(Photo) A man turns over his notebook as he talks on his mobile phone. Photograph taken by Koo Kwang-ho in the Moran District of downtown Pyongyang in June 2011

Many people in North Korea use burner phones, bought under the names of others. The authorities though, angered by not being able to identify those participating in intercepted communications, have now begun a full-fledged crackdown and intensive investigation to identify all burner phone owners. In mid-November, a reporting partner living in North Korea gave the following report. (Kang Ji-won / ISHIMARU Jiro)

According to the reporting partner, measures to ensure that mobile phones are registered under users’ real names were instituted in October. The first such measure was a rule limiting each person to possess only one phone. In North Korea, there are two telephone networks, Kangseong Net, which covers the provinces, and Goryeo Link, which is centered in Pyongyang. Some people had two or three mobile phones for conducting business in both the capital and the provinces but the ‘one phone per person’ rule has since been thoroughly implemented. “If someone wants to use an additional mobile phone, it is not easy to get approval because the procedure has become very difficult,” the reporting partner says.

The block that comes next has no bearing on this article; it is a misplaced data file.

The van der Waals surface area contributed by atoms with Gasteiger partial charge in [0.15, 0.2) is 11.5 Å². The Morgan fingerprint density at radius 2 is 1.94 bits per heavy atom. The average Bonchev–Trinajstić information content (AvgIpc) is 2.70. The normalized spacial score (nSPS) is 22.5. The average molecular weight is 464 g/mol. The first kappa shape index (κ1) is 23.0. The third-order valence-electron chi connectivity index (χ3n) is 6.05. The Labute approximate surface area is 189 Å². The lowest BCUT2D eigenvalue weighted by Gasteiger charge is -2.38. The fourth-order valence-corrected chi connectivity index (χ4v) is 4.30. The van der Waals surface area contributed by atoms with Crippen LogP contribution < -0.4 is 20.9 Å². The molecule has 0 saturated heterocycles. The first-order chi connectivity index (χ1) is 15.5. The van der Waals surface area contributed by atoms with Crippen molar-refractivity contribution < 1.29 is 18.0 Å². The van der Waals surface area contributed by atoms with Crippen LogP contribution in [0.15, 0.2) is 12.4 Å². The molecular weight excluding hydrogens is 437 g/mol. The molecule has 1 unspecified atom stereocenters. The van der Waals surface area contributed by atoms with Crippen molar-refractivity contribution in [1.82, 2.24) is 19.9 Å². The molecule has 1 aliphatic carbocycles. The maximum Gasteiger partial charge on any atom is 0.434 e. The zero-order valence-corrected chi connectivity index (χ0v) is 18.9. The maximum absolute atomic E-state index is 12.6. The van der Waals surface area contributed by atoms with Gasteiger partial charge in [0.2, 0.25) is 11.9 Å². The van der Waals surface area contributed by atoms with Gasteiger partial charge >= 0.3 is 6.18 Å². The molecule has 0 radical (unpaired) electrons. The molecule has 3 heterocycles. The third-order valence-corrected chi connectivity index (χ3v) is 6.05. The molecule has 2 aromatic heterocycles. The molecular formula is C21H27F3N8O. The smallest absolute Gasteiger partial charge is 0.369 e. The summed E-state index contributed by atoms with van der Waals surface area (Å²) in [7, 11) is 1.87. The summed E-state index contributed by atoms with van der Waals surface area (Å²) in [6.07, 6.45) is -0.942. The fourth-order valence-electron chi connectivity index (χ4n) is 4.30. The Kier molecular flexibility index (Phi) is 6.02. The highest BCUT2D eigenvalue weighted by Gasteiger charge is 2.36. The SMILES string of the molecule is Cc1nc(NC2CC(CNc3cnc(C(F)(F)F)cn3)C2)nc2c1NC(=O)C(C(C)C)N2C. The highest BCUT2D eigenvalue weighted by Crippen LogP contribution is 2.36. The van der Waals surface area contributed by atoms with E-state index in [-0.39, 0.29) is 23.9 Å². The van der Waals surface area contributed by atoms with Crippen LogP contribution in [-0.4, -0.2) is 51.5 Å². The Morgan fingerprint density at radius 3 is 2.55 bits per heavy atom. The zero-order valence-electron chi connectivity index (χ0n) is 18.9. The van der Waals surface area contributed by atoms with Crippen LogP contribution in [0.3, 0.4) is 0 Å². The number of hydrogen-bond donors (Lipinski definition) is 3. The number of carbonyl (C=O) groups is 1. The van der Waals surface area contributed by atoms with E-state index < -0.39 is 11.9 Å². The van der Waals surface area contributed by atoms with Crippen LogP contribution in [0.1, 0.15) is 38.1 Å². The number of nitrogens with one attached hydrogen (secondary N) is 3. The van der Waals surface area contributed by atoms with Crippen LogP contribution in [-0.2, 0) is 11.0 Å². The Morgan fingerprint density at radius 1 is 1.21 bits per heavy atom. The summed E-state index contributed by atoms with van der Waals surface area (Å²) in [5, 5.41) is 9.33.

At the heart of the crackdown is the eradication of burner phones. In December, 2008, North Korea’s mobile telecommunication network was launched. Since then, the number of subscribers has increased rapidly, with the current number of mobile phone users in North Korea said to exceed 5 million people.
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